What to Know
- New York Gov. Kathy Hochul continues to push vaccinations and testing as the state battles its worst COVID-19 wave in a year; statewide COVID hospitalizations topped 10,000 on Tuesday
- The risk of breakthrough infections more than quintupled in December while the risk of breakthrough hospitalizations nearly doubled; unvaccinated NYers are still getting infected and hospitalized at more than 6x and 14x the rate, respectively, of vaccinated ones
- Omicron, the first NY case of which was reported Dec. 2, accounted for 93.8% of sequenced samples uploaded to GISAID, over the last two weeks, though CDC estimates its share could be as high as 99.1%
The current surge in COVID cases is showing no signs of slowing down anytime soon, according to the latest update from New York Gov. Kathy Hochul, and it could be some time before numbers start to stabilize once again.
The COVID hospitalization numbers released on Wednesday were at their highest levels since April 2020, when the pandemic was at its worst. There were 10,867 statewide hospitalizations, the second straight day of surpassing the 10,000-mark, as new estimates released by the CDC estimate omicron's regional prevalence to be as high as 99%.
The number of new patients being admitted to hospitals for COVID every single day is now routinely higher than hospitalization totals for the entire state during summer 2021.
The increase in hospitalizations over the last three days alone (2,094), for comparative purposes, is on par with the number of hospitalizations New York was seeing the week before Thanksgiving — when there were barely 2,000 people hospitalized with COVID statewide.
The last time hospitalization levels were this high was April 30, 2020, when there were more than 3,600 patients in the ICU statewide. Fortunately, that number this time is not nearly as severe, with ICU admissions below 1,400 — though that number and intubations continue to slowly tick up as well.
Another 77,800 tested positive, the state said, bringing the seven-day average positivity rate up to 22.45 percent. The count is expected to climb further, with Hochul not expected a surge peak until February and an omicron viral wave that, as one Manhattan emergency room doctor put it this week, is "making people really sick in a different way" than prior waves did.
Daily COVID deaths have largely been limited to the unvaccinated and are mercifully well below the 800 New Yorkers who were dying a day early in the pandemic. This week, Hochul reported one day with new fatalities in the triple digits for the first time since the mass vaccination rollout. Her report the next day was 99 new deaths.
The data are almost hard to fathom. More than one in five New York tests are coming back positive these days, and that number is expected to bounce up considerably Wednesday as holiday weekend reporting lags begin to catch up.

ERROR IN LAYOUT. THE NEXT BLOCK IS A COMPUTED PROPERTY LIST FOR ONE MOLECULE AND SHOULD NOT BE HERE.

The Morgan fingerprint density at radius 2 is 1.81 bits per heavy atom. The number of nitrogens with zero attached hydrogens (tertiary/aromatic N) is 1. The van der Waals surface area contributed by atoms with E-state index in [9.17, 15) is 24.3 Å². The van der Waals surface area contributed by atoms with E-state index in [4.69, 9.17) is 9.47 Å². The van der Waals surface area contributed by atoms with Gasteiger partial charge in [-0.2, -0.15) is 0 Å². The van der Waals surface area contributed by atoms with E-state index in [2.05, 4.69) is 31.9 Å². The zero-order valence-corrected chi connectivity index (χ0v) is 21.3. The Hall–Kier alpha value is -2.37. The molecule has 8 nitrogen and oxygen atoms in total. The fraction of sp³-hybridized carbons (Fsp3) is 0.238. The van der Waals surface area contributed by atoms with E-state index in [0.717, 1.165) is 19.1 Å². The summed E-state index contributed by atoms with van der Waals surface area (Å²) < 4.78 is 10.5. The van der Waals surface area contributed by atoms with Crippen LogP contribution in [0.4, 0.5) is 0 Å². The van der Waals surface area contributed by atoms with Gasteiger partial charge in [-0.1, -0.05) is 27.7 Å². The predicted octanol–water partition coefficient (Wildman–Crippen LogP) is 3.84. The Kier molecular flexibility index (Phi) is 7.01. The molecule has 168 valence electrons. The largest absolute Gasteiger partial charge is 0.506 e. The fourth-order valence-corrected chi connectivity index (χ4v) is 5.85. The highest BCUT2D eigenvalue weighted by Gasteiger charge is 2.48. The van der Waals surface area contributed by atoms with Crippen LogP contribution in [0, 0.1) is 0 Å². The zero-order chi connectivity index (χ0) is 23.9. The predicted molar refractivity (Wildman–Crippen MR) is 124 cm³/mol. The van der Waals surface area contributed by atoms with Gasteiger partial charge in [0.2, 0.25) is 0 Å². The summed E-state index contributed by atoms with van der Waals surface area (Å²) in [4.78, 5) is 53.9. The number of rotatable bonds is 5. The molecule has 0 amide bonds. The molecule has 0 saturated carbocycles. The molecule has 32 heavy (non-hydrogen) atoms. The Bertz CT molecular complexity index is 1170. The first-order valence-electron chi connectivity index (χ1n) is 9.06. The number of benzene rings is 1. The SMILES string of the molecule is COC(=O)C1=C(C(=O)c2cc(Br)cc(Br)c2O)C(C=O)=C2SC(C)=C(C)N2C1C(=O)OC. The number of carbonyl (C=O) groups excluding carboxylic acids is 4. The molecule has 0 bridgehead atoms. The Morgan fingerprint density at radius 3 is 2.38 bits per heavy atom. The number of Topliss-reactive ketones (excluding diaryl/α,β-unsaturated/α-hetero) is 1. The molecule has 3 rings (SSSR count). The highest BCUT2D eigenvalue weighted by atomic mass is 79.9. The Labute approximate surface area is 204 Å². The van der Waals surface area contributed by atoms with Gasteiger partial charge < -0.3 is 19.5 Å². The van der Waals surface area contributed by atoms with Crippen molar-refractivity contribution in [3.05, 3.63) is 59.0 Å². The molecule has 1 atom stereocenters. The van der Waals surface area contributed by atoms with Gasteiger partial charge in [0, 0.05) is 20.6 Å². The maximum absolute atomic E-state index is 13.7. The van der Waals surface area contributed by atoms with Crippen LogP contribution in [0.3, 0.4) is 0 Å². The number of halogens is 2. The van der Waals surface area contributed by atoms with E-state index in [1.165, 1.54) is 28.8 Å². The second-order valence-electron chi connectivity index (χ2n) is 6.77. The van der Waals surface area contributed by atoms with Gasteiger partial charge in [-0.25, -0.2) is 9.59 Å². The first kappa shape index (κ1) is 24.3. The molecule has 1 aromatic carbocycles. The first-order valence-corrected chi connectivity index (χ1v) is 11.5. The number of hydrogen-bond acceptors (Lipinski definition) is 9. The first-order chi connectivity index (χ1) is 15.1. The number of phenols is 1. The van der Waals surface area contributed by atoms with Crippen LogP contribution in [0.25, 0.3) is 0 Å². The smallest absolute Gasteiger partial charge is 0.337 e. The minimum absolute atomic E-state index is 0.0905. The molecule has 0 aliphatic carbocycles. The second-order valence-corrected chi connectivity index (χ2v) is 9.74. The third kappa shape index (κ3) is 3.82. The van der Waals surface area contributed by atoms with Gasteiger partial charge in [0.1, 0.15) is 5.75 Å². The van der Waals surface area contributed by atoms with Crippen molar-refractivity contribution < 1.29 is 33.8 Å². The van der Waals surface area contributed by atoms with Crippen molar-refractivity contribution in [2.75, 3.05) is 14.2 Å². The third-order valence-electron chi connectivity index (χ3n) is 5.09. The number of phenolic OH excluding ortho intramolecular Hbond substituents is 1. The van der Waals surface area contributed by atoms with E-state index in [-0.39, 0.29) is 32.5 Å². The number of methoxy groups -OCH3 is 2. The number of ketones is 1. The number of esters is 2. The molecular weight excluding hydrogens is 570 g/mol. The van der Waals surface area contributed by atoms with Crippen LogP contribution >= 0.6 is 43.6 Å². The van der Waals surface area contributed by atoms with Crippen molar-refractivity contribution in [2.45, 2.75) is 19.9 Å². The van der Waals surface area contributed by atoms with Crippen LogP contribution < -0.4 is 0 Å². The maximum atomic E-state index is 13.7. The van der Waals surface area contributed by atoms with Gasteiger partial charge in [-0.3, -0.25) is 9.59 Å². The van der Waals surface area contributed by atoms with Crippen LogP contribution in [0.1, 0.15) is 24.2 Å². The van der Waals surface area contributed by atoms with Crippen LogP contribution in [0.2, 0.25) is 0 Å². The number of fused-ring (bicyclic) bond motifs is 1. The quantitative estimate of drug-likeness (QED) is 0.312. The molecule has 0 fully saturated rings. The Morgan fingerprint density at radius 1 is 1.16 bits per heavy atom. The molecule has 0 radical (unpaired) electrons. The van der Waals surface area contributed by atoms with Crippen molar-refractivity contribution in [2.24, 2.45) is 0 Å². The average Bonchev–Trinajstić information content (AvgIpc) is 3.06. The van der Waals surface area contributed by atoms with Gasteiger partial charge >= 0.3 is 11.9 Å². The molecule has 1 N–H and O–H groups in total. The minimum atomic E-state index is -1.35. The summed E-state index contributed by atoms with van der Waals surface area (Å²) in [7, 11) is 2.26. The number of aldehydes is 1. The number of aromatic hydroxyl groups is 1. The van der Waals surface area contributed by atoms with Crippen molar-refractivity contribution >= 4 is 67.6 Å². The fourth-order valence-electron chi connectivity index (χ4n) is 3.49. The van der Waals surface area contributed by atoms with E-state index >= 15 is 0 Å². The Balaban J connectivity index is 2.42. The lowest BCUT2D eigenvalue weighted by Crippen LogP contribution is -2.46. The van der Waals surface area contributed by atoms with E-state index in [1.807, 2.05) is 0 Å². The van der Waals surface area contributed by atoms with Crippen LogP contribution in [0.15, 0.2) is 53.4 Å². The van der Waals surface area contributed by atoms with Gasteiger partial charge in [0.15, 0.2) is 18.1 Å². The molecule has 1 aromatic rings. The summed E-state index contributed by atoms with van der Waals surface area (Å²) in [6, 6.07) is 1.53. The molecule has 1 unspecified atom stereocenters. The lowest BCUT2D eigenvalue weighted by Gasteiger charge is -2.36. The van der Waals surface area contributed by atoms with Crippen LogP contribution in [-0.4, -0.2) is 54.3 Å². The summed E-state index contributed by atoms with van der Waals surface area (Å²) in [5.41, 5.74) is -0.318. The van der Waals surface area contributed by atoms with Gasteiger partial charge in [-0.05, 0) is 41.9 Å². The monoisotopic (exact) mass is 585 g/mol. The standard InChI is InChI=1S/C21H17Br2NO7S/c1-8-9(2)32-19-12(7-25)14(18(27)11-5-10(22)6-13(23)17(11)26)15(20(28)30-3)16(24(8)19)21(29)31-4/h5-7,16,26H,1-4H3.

While case counts have been eye-popping almost daily as of late, with the U.S. topping 1 million new positives in one day for the first time since the pandemic started and New York state recording nearly 90,000 single-day cases on the first day of the new year, experts say hospitalizations and deaths are more critical measures in assessing states' ongoing battle against this highly adaptable virus.
The trends on those two indicators aren't exactly encouraging either right now.
The governor has indicated this will be a critical week in assessing whether "wider steps" are needed to secure hospital capacity until this surge eases.
More than half of all COVID patients hospitalized statewide are in New York City, which has the second-highest adult full vaccination rate (84.1%) of the state's 10 regions behind only Long Island (86.5%). Yet both regions, once again impaired by their density compared with others, find themselves atop COVID impact charts.
Nearly two dozen hospitals in the state have paused elective surgeries to preserve bed capacity above 10% in accordance with the state's winter surge plan, with Mount Sinai South Nassau becoming the latest to do so Tuesday. In announcing the measure, the facility said its COVID inpatients were taking up roughly a third of all available beds. But it's not just about the patients.
Nearly 200 of its employees are out sick, either for quarantine or surveillance purposes, because of enhanced COVID-19 protocol. Many may be back within the freshly loosened five-day isolation window, but given how omicron has raged across the state in recent weeks, many more may go out at the time they return.
Ultimately, officials say vaccinations will quell the increases in hospitalizations and deaths associated with the omicron wave. That's why they're urging calm at this time -- and pushing vaccinations and COVID boosters for those who have to get them, especially when it comes to children.
COVID hospitalizations among kids have soared in New York in recent weeks, prompting renewed pushes for parents to vaccinate their youngest eligible and get boosters for their older ones, now that the FDA has approved third doses of Pfizer for kids aged 12 to 15. It's not clear when 5-to-11-year-olds may be eligible.